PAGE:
Sunday, September 9, 2012

Takeaways from living in Los Angeles

“I want to go places and see people. I want my mind to grow. I want to live where things happen on a big scale.”
— F. Scott Fitzgerald, The Ice Palace

Five things that helped me be happier:

1. Working out three times a week. Joining a gym with a tight community helped me get in shape and meet new people! Crossfit gyms are especially great because all the workouts are done in groups, and you generally see the same people coming to classes.

2. Going out at least twice a week. One of the best pieces of advice I read this summer is from Thought Catalog, and it goes like this: If you’re feeling depressed and you’re not sure why, there’s a 70% chance you just need to leave your apartment and be social.

3. Gaining a new skill. I wished I'd put more effort into learning how to code, but one fun cs project I did over the summer was the redesign of Harvard Fusion Magazine's website.

4. Talking to friends and family back home. It's easy to take them for granted, but they're the only people who will always be there for you when you're feeling down.

5. Reading self-help books and books written by comedians.

One website that might improve your LA experience:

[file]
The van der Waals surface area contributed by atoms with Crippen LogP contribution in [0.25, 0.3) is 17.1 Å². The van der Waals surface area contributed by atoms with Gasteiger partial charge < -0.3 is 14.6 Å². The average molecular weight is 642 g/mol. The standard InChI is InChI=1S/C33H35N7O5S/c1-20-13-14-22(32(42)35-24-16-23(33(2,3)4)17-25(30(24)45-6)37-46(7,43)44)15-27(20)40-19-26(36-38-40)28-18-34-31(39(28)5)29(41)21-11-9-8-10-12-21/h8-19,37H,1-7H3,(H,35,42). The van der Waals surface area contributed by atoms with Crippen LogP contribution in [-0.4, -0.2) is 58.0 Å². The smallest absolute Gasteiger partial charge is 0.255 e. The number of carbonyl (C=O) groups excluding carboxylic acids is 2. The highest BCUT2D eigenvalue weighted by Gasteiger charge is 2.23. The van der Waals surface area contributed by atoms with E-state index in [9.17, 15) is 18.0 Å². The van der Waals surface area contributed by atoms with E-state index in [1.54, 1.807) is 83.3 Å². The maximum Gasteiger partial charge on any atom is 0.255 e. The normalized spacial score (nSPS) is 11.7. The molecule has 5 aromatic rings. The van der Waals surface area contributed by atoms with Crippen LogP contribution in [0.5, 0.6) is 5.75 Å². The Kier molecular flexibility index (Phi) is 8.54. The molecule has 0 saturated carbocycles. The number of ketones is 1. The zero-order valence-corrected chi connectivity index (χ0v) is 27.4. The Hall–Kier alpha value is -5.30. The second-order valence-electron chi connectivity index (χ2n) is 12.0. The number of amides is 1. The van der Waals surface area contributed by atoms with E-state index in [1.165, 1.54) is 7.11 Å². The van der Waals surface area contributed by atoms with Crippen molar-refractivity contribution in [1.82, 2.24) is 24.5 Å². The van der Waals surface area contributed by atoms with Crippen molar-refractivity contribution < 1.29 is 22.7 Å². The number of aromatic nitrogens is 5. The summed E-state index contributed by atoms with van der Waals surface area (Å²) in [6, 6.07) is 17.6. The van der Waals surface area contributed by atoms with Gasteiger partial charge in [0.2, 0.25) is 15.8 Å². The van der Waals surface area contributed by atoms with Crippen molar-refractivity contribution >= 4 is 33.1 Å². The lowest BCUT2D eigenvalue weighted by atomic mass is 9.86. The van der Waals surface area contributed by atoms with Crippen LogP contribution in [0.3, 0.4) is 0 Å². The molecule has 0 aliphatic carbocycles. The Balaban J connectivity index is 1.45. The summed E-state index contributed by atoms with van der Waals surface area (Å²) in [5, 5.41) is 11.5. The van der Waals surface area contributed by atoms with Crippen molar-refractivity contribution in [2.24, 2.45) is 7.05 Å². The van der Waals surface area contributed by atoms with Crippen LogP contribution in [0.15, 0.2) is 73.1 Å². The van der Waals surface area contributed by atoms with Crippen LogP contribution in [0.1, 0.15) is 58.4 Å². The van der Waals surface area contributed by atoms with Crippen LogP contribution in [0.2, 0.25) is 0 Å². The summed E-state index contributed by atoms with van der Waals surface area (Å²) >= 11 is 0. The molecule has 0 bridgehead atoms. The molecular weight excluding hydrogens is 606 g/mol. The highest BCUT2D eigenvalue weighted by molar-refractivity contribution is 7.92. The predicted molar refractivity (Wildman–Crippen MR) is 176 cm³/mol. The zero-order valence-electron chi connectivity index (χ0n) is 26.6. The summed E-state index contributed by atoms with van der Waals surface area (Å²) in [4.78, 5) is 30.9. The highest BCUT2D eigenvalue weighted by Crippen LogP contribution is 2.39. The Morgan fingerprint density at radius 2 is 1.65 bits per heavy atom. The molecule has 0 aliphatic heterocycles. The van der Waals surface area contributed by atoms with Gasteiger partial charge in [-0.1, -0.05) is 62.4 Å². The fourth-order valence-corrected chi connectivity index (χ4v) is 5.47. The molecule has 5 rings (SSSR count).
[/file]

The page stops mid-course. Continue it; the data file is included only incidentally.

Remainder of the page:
One really important thing that I learned about myself:

I love living in the middle of a city. I love seeing the sides of skyscraper buildings glitter with lit office rooms. I love seeing a cluster of skyscrapers getting closer and growing bigger as I drive deeper into downtown. I love how the skyscrapers loom over me, making me feel so apart of the city yet so small in its history. I feel awe when I'm in a car going down the highway, and I see downtown rising before me. It's cheesy, I know, but I freaking feel like I'm going home.

One thing I wish I had done:

Stay as long as possible on the west coast. I went home on August 15th, which I now realize was horrible decision. I don't return to Boston until the 31st, which gives me almost a full three weeks at home. In that time, I could have couchsurfed through San Francisco or visited a friend in Seattle. I'm annoyed that I missed the chance to get more out of my west coast experience. From now on I will never spend more than a week and a half at home. I've realized that a week and a half is the perfect length of time to hang out with my family and friends while still being relieved to get out of the house at the end of my visit.

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© Yuqi Hou
Maira Gall